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The purpose of this study is to determine if 1 gram of prehospital tranexamic acid given during air medical transport to a level 1 trauma center in patients at risk of hemorrhage is associated with lower 30 day mortality.
Background: Traumatically injured patients continue to be plagued with uncontrolled hemorrhage resulting in significant morbidity and early mortality. A primary driving force for this unbridled hemorrhage is known to be the early coagulopathy which complicates severe injury. Trauma induced coagulopathy has been postulated to be an equilibrium imbalance between pro and anticoagulant factors, platelets, endothelium and fibrinolysis soon after injury. Recent evidence demonstrates that the early use of the antifibrinolytic agent tranexamic acid (TXA) after trauma center arrival results in improved survival in patients at risk for bleeding. Bringing this proven treatment to the prehospital arena and intervening earlier in those patients who would otherwise not be candidates for treatment has the real potential to further reduce or prevent the vicious hemorrhagic cascade, improve clinical outcomes and provide insight into the underlying mechanisms responsible for and which maximize its benefit.
Objective/Hypothesis: The primary hypothesis will be that prehospital infusion of tranexamic acid in patients at risk for bleeding will reduce the incidence of 30 day mortality. The secondary hypotheses include that prehospital tranexamic acid will reduce the incidence of hyperfibrinolysis, acute lung injury, multiple organ failure, nosocomial infection, mortality, early seizures, pulmonary embolism and early resuscitation needs, reduce or prevent the early coagulopathy as demonstrated by improving presenting INR and rapid thromboelastography parameters, reduce the early inflammatory response, plasmin levels, leukocyte, platelet and complement activation, and determine the optimal dosing of tranexamic acid post-injury.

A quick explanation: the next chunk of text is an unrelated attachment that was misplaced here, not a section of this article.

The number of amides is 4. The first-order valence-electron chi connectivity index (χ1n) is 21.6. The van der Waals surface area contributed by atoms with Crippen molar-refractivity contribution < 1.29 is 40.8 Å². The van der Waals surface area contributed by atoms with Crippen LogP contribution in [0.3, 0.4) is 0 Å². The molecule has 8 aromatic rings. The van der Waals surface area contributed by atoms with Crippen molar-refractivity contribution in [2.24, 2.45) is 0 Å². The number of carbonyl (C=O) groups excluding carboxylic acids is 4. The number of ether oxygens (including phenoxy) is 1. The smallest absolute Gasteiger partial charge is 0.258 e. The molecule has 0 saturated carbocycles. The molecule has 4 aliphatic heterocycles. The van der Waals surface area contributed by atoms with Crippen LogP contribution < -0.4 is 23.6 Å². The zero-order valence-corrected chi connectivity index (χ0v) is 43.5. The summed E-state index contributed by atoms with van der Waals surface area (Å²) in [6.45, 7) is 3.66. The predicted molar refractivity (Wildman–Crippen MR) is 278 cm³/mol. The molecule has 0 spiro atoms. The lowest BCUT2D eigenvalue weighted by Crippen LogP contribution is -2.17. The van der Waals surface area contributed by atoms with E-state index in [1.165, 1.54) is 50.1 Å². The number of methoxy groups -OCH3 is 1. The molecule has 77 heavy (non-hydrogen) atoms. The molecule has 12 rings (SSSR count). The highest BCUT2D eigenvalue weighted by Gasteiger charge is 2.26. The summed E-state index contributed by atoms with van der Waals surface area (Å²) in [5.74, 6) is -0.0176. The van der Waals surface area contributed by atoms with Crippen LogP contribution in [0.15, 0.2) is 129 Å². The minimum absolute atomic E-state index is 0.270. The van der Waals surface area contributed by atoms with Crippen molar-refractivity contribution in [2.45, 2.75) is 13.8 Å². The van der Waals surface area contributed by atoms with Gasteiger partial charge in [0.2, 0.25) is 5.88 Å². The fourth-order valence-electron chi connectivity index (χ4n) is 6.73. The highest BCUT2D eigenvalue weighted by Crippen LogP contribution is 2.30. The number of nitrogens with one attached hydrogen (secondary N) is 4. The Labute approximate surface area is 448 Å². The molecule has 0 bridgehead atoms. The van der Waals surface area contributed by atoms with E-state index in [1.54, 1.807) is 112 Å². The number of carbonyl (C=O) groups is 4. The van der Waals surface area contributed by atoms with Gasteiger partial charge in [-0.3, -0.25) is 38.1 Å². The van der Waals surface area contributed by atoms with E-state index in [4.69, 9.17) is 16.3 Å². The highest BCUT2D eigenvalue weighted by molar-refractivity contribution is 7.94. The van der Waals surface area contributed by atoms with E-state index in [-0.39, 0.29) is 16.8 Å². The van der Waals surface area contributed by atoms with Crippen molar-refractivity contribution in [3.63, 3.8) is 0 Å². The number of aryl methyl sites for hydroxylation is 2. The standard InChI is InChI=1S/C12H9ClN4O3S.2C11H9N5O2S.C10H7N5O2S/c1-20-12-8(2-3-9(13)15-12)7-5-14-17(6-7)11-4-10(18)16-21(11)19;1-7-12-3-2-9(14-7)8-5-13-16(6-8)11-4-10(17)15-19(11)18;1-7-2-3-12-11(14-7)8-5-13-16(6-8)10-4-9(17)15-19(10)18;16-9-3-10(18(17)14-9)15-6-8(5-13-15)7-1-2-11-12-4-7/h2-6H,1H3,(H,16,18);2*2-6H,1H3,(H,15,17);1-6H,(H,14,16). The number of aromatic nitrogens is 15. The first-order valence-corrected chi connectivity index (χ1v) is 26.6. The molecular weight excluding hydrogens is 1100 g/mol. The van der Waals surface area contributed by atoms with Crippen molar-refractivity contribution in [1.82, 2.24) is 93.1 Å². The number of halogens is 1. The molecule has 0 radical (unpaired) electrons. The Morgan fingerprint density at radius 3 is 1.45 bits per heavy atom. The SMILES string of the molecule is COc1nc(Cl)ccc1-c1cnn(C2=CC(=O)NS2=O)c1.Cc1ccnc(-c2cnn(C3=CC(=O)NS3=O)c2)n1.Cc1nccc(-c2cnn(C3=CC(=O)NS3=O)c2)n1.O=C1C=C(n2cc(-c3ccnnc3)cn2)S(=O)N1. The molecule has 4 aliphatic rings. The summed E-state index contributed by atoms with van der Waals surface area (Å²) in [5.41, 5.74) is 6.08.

Allocation: Randomized, Endpoint Classification: Efficacy Study, Intervention Model: Parallel Assignment, Masking: Double Blind (Subject, Caregiver, Investigator, Outcomes Assessor), Primary Purpose: Treatment
Not yet recruiting
University of Pittsburgh
Published on BioPortfolio: 2014-08-27T04:00:50-0400
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Antifibrinolytic hemostatic used in severe hemorrhage.
Bleeding within the brain as a result of penetrating and nonpenetrating CRANIOCEREBRAL TRAUMA. Traumatically induced hemorrhages may occur in any area of the brain, including the CEREBRUM; BRAIN STEM (see BRAIN STEM HEMORRHAGE, TRAUMATIC); and CEREBELLUM.
Bleeding into the intracranial or spinal SUBARACHNOID SPACE, most resulting from INTRACRANIAL ANEURYSM rupture. It can occur after traumatic injuries (SUBARACHNOID HEMORRHAGE, TRAUMATIC). Clinical features include HEADACHE; NAUSEA; VOMITING, nuchal rigidity, variable neurological deficits and reduced mental status.
Bleeding within the SKULL induced by penetrating and nonpenetrating traumatic injuries, including hemorrhages into the tissues of CEREBRUM; BRAIN STEM; and CEREBELLUM; as well as into the epidural, subdural and subarachnoid spaces of the MENINGES.
Bleeding into one or both CEREBRAL HEMISPHERES due to TRAUMA. Hemorrhage may involve any part of the CEREBRAL CORTEX and the BASAL GANGLIA. Depending on the severity of bleeding, clinical features may include SEIZURES; APHASIA; VISION DISORDERS; MOVEMENT DISORDERS; PARALYSIS; and COMA.
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